Home / Music / Artist Interviews / Drumming on All Cylinders and Cymbals: an Interview with Maxime Cholley

Drumming on All Cylinders and Cymbals: an Interview with Maxime Cholley

A pioneer on the music scene, Maxime Cholley has performed in front of audiences of all ages and backgrounds,  transcending language barriers through the emotion and power of music. Combining his formal music education at Berklee with an ambition for blending varying genres, rhythms and meters has allowed Cholley to tour across the globe with a multitude of artists.  Not only limited to performing on drums, Cholley prides himself on being able to adapt to the musicians around him in the studio as well.  We had the chance to ask Cholley about his musical ambitions as well as his past endeavors, gaining some insight into the life of a worldwide performer.


You have toured internationally in front of thousands across France, the US, and China, and performed in multiple types of venues. In all your travels, are there any shows that stand out in particular as being memorable or special?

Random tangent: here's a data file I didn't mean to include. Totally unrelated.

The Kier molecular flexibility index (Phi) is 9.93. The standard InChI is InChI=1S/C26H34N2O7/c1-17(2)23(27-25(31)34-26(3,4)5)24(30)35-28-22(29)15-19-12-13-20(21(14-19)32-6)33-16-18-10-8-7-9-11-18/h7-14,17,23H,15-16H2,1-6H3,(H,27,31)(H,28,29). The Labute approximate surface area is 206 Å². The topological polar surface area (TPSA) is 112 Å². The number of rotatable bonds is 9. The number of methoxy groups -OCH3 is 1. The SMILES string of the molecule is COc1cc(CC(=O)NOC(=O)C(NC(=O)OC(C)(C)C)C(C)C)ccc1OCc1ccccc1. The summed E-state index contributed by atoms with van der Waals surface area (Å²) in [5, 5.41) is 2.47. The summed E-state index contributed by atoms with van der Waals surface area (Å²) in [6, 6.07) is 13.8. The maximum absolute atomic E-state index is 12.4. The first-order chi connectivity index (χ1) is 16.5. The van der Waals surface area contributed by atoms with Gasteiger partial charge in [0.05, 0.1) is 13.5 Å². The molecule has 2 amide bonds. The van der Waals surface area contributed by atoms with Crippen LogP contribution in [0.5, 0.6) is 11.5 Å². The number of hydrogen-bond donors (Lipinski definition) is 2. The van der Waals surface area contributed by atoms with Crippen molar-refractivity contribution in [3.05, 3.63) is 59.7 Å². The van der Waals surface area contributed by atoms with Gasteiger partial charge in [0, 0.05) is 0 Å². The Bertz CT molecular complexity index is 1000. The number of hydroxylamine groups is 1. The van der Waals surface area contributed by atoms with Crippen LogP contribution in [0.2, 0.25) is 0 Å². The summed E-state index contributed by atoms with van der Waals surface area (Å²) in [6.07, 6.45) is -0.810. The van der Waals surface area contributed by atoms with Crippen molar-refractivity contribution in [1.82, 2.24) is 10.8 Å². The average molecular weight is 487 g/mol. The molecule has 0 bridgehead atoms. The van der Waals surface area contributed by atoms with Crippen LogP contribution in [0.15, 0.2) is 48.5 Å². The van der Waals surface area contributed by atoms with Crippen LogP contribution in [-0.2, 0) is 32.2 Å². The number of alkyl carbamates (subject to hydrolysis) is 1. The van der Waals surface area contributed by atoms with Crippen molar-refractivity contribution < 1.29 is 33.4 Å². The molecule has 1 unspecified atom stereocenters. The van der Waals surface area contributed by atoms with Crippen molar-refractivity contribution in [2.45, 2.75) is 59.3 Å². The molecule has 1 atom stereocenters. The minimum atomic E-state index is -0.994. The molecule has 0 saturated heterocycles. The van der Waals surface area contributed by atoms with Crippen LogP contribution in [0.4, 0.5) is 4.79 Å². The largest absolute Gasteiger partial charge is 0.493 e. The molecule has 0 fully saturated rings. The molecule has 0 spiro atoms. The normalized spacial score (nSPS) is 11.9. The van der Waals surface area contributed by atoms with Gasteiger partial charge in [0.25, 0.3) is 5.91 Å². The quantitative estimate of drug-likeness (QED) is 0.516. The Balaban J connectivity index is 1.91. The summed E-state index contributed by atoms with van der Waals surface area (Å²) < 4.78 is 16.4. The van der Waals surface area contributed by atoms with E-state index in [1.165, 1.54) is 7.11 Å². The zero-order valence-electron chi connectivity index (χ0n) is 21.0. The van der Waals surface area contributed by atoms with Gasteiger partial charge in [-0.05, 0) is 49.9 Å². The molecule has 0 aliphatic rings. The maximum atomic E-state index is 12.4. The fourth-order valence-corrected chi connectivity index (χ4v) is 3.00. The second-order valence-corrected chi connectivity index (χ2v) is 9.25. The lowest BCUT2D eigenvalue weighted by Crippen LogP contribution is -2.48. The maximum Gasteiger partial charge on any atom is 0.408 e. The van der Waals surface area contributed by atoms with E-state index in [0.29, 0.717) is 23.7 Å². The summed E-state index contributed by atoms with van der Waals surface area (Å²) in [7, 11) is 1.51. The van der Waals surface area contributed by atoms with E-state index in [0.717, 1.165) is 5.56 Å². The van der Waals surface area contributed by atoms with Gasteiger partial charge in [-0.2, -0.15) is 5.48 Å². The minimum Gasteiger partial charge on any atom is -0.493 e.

Maxime: I think I can pick 3 very different shows. The most memorable was playing with one of my biggest influences in music, Tigran Hamasyan. It was in Boston, along with a full choir and strings orchestra. The most rewarding socially was in France when we played in a youth center for young people and met kids that are refugees, shared a meal and played music together. This was a deep experience. And I guess the shows at the Blue Note in Beijing and JZ Club in Shanghai were special. They concluded the China tour and my first time being in Asia, so those were definitely some meaningful shows.

As a drummer and musician, are there any skills or habits that you feel aid in distinguishing yourself from your peers in a competitive field such as the music business?

Maxime: I am always working on developing my own sound on the drums, finding new ideas and working on making them feel great. That added to being open minded and listen to a wide array of styles is for me, a good combination. That helps me being able to understand what the music might need and how I can add to it. I guess I’m really trying to create something with the people I’m playing with, and make it about the common result more than about my own contribution, or worrying about how I might perceived by the listeners. The most important is the music, as a result.